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Dentist creates 3D masks to fight coronavirus shortages

CUMMING, Ga. — A Georgia dentist spent the weekend brainstorming with friends that had a background in engineering and medicine to help fill the shortage of face masks for those on the front line.

Dr. Mark Causey runs a 3D capable orthodontic office that can scan patients and create full models of their teeth.

As dental offices close during the coronavirus outbreak, Causey has found a way to help the rest of the medical community. 

“There have been nurses in OR’s that have written my staff messages saying they were crying because they weren’t being given the proper equipment,” explains Causey.

He started by creating a 3D design for a mask that, when adding a filter and seal, can make potential substitutes for medical professionals. 

3D Printing Mask

Dr. Mark Causey

Causey has made over 80 in the past few days and says it’s “better than a bandanna, a scarf or a homemade mask,” but goes on to explain that it’s a backup to be used during a shortage. He’s already sent out most of those masks to medical professionals in Georgia, Tennessee and California.  

“If people have protective equipment like N95 masks and so forth that are adequate, this shouldn’t be used. But this may be a solution for shortages,” said Causey. 

What makes his mask different than the fabric or other homemade designs, is the HEPA filter and seal on the back to get a tight fit against the face. Causey uses a Shop-Vac HEPA filter, disassembled and stretched out so it can be cut to fit the mask.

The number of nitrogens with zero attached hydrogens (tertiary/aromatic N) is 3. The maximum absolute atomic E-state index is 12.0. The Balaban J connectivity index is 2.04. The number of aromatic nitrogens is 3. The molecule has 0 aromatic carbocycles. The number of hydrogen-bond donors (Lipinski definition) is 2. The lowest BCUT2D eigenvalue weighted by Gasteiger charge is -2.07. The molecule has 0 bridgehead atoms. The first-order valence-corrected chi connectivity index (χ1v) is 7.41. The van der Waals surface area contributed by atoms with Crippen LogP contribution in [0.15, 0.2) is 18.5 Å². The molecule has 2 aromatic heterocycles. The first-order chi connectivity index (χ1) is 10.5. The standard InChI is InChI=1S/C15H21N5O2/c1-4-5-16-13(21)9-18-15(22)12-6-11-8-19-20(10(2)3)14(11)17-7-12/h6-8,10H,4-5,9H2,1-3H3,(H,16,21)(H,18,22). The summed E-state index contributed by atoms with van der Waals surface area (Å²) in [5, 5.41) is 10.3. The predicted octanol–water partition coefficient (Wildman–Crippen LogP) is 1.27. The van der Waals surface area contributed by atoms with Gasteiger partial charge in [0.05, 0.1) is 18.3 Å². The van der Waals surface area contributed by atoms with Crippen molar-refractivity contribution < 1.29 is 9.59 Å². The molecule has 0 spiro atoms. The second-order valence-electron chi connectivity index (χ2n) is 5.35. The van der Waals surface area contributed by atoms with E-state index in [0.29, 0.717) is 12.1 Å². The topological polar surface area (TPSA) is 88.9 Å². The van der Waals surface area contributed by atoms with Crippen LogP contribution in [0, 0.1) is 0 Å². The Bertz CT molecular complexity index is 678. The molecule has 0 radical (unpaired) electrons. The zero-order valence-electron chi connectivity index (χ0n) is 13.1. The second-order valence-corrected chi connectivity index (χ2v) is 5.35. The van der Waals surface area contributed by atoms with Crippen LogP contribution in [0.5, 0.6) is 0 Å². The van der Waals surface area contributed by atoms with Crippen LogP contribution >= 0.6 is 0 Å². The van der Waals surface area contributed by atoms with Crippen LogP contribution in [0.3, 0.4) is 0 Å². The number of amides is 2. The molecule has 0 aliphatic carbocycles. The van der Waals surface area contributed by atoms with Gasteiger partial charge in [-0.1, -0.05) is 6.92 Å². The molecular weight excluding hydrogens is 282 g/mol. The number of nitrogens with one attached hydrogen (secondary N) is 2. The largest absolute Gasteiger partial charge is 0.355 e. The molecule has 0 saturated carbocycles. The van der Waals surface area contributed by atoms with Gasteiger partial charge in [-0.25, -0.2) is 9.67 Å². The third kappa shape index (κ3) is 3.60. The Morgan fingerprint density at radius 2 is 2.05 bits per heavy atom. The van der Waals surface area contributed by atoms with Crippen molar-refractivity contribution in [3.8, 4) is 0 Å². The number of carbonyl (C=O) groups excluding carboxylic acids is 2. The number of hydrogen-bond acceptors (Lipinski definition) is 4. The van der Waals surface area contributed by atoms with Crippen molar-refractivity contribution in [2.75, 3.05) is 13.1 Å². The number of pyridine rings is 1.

Causey says the public can drop off the 3D masks they create to his office and he can fit them with the seal. To avoid contamination, he’s asking the medical professionals that use them to purchase the HEPA material. Causey says design allows them to change the material as often as need to keep it clean. 

Causey Orthodontics office is located at 3520 Rowe Lane, Suite 200, Cumming, GA 30041.

► CLICK HERE TO GET CAUSEY’S 3D TEMPLATE


As word has spread, other dentists have offered to serve as drop off sites and finish the masks before delivery. See the full list at the bottom of this story. 

The masks are not FDA approved or designed to replace N95 masks, but a hospital in Savannah is helping to test them out, should there be a critical need. 

Doctor Puya Davoodi with Northeast Georgia Plastic Surgery has already started wearing his at work.

“You can actually see the breathing…So what we do is we wear this mask, [with] my surgical mask on top of it,” said Davoodi. 

RELATED: Coronavirus in Georgia: Cases now stand at 1,026 with 32 deaths

Since he created his website with the design details, he says more than 2,400 people have downloaded the plans to begin production themselves, including staff in the STEM lab at Union High School. 


Causey says anyone with a 3D printer can do this with the